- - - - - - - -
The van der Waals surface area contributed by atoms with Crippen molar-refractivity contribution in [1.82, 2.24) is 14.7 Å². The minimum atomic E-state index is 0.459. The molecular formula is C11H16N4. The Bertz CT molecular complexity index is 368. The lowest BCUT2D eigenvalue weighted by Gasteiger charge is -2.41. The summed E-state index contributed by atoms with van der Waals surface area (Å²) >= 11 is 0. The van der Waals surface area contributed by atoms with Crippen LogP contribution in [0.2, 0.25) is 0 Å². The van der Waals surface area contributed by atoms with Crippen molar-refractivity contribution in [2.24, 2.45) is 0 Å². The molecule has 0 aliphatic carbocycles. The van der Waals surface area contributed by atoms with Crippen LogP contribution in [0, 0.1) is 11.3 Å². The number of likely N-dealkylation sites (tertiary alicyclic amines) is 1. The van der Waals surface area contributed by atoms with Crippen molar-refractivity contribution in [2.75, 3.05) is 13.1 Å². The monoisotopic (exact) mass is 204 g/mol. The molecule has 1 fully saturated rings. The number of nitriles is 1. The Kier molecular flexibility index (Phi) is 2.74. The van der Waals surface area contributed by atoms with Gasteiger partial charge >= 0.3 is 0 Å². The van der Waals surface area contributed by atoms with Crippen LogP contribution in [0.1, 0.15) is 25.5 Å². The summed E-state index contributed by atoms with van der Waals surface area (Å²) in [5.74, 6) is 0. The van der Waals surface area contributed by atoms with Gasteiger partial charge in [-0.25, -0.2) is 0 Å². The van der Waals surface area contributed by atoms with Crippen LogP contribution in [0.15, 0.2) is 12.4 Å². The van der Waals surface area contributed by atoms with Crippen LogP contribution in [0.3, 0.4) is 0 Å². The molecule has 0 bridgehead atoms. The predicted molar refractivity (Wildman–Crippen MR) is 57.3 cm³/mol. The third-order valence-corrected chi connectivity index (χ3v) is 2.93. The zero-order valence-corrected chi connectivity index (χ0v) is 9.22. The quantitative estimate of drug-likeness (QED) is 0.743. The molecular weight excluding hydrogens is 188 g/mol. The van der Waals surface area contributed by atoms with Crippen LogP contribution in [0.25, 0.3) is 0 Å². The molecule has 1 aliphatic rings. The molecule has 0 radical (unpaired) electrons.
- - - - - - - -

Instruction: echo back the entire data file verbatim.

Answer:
The van der Waals surface area contributed by atoms with Crippen molar-refractivity contribution in [1.82, 2.24) is 14.7 Å². The minimum atomic E-state index is 0.459. The molecular formula is C11H16N4. The Bertz CT molecular complexity index is 368. The lowest BCUT2D eigenvalue weighted by Gasteiger charge is -2.41. The summed E-state index contributed by atoms with van der Waals surface area (Å²) >= 11 is 0. The van der Waals surface area contributed by atoms with Crippen LogP contribution in [0.2, 0.25) is 0 Å². The van der Waals surface area contributed by atoms with Crippen molar-refractivity contribution in [2.24, 2.45) is 0 Å². The molecule has 0 aliphatic carbocycles. The van der Waals surface area contributed by atoms with Crippen LogP contribution in [0, 0.1) is 11.3 Å². The number of likely N-dealkylation sites (tertiary alicyclic amines) is 1. The van der Waals surface area contributed by atoms with Crippen molar-refractivity contribution in [2.75, 3.05) is 13.1 Å². The monoisotopic (exact) mass is 204 g/mol. The molecule has 1 fully saturated rings. The number of nitriles is 1. The Kier molecular flexibility index (Phi) is 2.74. The van der Waals surface area contributed by atoms with Gasteiger partial charge >= 0.3 is 0 Å². The van der Waals surface area contributed by atoms with Crippen LogP contribution in [0.1, 0.15) is 25.5 Å². The summed E-state index contributed by atoms with van der Waals surface area (Å²) in [5.74, 6) is 0. The van der Waals surface area contributed by atoms with Gasteiger partial charge in [-0.25, -0.2) is 0 Å². The van der Waals surface area contributed by atoms with Crippen LogP contribution in [0.15, 0.2) is 12.4 Å². The van der Waals surface area contributed by atoms with Crippen LogP contribution in [0.3, 0.4) is 0 Å². The molecule has 0 bridgehead atoms. The predicted molar refractivity (Wildman–Crippen MR) is 57.3 cm³/mol. The third-order valence-corrected chi connectivity index (χ3v) is 2.93. The zero-order valence-corrected chi connectivity index (χ0v) is 9.22. The quantitative estimate of drug-likeness (QED) is 0.743. The molecular weight excluding hydrogens is 188 g/mol. The van der Waals surface area contributed by atoms with Crippen LogP contribution in [0.25, 0.3) is 0 Å². The molecule has 1 aliphatic rings. The molecule has 0 radical (unpaired) electrons.